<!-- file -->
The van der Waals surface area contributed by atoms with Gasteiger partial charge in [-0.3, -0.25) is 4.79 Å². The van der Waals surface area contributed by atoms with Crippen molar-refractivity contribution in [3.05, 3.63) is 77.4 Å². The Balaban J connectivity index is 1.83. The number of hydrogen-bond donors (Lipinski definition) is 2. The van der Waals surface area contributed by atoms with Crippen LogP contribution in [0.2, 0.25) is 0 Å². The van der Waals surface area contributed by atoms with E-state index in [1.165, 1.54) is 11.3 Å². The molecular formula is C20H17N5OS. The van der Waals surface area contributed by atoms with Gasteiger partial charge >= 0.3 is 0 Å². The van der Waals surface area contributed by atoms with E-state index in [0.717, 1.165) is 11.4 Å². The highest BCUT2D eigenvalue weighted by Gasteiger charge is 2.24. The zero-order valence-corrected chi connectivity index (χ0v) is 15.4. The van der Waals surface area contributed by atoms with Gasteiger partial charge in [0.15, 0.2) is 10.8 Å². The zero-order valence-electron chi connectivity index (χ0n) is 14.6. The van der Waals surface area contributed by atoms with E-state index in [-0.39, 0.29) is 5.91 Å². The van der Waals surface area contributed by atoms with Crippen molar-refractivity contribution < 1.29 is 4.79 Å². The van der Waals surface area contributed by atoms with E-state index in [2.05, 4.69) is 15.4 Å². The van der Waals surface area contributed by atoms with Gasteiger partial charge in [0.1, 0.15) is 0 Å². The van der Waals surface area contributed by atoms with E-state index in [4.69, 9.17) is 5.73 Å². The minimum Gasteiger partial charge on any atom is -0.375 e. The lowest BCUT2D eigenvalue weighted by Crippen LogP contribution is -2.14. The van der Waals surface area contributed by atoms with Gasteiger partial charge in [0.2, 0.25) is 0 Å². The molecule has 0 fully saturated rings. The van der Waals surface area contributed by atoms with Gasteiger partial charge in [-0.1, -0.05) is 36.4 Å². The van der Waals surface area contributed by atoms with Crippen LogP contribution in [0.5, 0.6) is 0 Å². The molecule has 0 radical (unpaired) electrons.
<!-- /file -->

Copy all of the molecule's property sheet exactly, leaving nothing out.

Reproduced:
The van der Waals surface area contributed by atoms with Gasteiger partial charge in [-0.3, -0.25) is 4.79 Å². The van der Waals surface area contributed by atoms with Crippen molar-refractivity contribution in [3.05, 3.63) is 77.4 Å². The Balaban J connectivity index is 1.83. The number of hydrogen-bond donors (Lipinski definition) is 2. The van der Waals surface area contributed by atoms with Crippen LogP contribution in [0.2, 0.25) is 0 Å². The van der Waals surface area contributed by atoms with E-state index in [1.165, 1.54) is 11.3 Å². The molecular formula is C20H17N5OS. The van der Waals surface area contributed by atoms with Gasteiger partial charge >= 0.3 is 0 Å². The van der Waals surface area contributed by atoms with E-state index in [0.717, 1.165) is 11.4 Å². The highest BCUT2D eigenvalue weighted by Gasteiger charge is 2.24. The zero-order valence-corrected chi connectivity index (χ0v) is 15.4. The van der Waals surface area contributed by atoms with Gasteiger partial charge in [0.15, 0.2) is 10.8 Å². The zero-order valence-electron chi connectivity index (χ0n) is 14.6. The van der Waals surface area contributed by atoms with E-state index in [-0.39, 0.29) is 5.91 Å². The van der Waals surface area contributed by atoms with Crippen molar-refractivity contribution < 1.29 is 4.79 Å². The van der Waals surface area contributed by atoms with E-state index in [2.05, 4.69) is 15.4 Å². The van der Waals surface area contributed by atoms with Gasteiger partial charge in [0.1, 0.15) is 0 Å². The van der Waals surface area contributed by atoms with E-state index in [4.69, 9.17) is 5.73 Å². The minimum Gasteiger partial charge on any atom is -0.375 e. The lowest BCUT2D eigenvalue weighted by Crippen LogP contribution is -2.14. The van der Waals surface area contributed by atoms with Gasteiger partial charge in [0.2, 0.25) is 0 Å². The molecule has 0 fully saturated rings. The van der Waals surface area contributed by atoms with Gasteiger partial charge in [-0.1, -0.05) is 36.4 Å². The van der Waals surface area contributed by atoms with Crippen LogP contribution in [0.5, 0.6) is 0 Å². The molecule has 0 radical (unpaired) electrons.